Attentiveness is the first key habit. We make time to focus on something—a few pages, natural object, painting, piece of music, map. After a few minutes of study, we put it away and students tell every detail that they observed. They learn to see all that there is to see and to hear all that there is to hear. Sadly, lessons that we grew up with lessen attention. We skimmed material to get the right answer. We read to find a word to fill in a blank. We ruled out wrong answers to select the best match. We studied a few sentences to mark true or false. We guessed if pressed for time. We learned to read fragments for answers.
A graduate of a Mason education wondered why attention eluded her peers in college. “It dawned on me that the skill they were missing was the ability to read and listen with the intent to understand.” Charlotte Mason compared education to eating. We feed the mind with delicious food. Sensory channels deliver it to the brain which digests the meal and stores what attention captures. The rest is discarded. When required to narrate, the mind chews food slowly. Talking, writing, and drawing extracts more mental nutrients. The graduate concluded, “Every time I was presented with new information, I had trained myself to pay close attention so that later I could formulate an explanation of what I had learned.”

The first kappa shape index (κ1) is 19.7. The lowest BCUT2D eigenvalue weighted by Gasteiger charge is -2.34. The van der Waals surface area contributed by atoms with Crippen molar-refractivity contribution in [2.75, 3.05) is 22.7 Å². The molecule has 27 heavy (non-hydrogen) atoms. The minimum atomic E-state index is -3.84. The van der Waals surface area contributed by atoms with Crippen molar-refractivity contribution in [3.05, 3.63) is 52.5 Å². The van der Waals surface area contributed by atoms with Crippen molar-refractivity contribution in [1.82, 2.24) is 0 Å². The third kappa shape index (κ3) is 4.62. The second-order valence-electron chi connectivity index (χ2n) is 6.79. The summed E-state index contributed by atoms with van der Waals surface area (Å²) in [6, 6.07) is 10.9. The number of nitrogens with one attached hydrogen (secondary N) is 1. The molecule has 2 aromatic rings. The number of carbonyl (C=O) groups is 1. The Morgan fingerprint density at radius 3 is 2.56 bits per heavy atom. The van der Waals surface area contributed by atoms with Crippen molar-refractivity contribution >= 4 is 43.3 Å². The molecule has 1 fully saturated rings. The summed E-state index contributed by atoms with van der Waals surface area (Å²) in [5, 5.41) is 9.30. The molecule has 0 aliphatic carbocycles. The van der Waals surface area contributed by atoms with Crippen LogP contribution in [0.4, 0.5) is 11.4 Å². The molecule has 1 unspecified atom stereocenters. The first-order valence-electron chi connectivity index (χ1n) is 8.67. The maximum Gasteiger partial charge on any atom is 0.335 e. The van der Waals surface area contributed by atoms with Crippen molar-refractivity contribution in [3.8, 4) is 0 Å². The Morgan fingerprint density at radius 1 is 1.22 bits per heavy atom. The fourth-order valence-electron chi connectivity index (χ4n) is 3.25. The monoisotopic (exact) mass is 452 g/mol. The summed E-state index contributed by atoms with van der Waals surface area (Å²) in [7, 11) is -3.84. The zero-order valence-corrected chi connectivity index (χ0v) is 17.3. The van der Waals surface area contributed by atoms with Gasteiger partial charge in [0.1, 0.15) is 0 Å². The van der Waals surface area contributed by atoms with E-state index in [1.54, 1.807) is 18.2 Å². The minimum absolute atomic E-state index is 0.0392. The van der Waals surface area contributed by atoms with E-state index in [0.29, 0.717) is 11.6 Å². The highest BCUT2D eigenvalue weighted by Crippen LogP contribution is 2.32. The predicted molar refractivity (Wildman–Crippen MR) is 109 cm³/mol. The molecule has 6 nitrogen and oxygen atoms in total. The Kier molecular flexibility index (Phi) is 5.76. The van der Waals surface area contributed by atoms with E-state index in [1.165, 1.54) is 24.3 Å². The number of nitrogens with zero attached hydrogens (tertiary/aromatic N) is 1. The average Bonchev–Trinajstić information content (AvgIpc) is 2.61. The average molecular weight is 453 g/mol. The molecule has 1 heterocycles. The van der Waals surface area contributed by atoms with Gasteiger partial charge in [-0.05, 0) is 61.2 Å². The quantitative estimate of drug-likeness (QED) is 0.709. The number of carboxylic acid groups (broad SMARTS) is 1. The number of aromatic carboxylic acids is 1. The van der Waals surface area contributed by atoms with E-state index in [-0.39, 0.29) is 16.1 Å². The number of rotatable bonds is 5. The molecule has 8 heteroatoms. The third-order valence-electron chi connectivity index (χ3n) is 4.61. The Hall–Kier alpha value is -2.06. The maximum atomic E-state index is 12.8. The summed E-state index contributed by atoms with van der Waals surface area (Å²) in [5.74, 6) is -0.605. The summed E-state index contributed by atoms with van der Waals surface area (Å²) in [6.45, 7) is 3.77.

Mason summarized this in her fourteenth principle.
Since one doesn't really "own" knowledge until he can express it, children are required
Educators today are training attention in college. A biology professor chose drawing because “when we draw, we see the things we’d otherwise overlook.” A Harvard art professor has students study a painting for three hours. It fosters patience and stimulates curiosity as they see new things. Harvard also offers medical students an elective in which they do picture study. They learn to study the details and back up to see the whole painting. “If we miss the details, then we won’t get the diagnosis. But if we don’t zoom out, we miss fundamental aspects of who the patient is as a person.”
Professors reorient the desire for a quick answer since the real world doesn’t offer immediate solutions. Students slow down and patiently navigate uncertainty. In group discussions, they learn to communicate, disagree respectfully, and solve problems as a team. Picture study can frustrate some for that reason. Harvest goes beyond Harvard with habit training. Attention is one of many habits that we train. If you want to know more about attentiveness, this article is helpful.
A community called to offer another way to learn for students in Clarendon County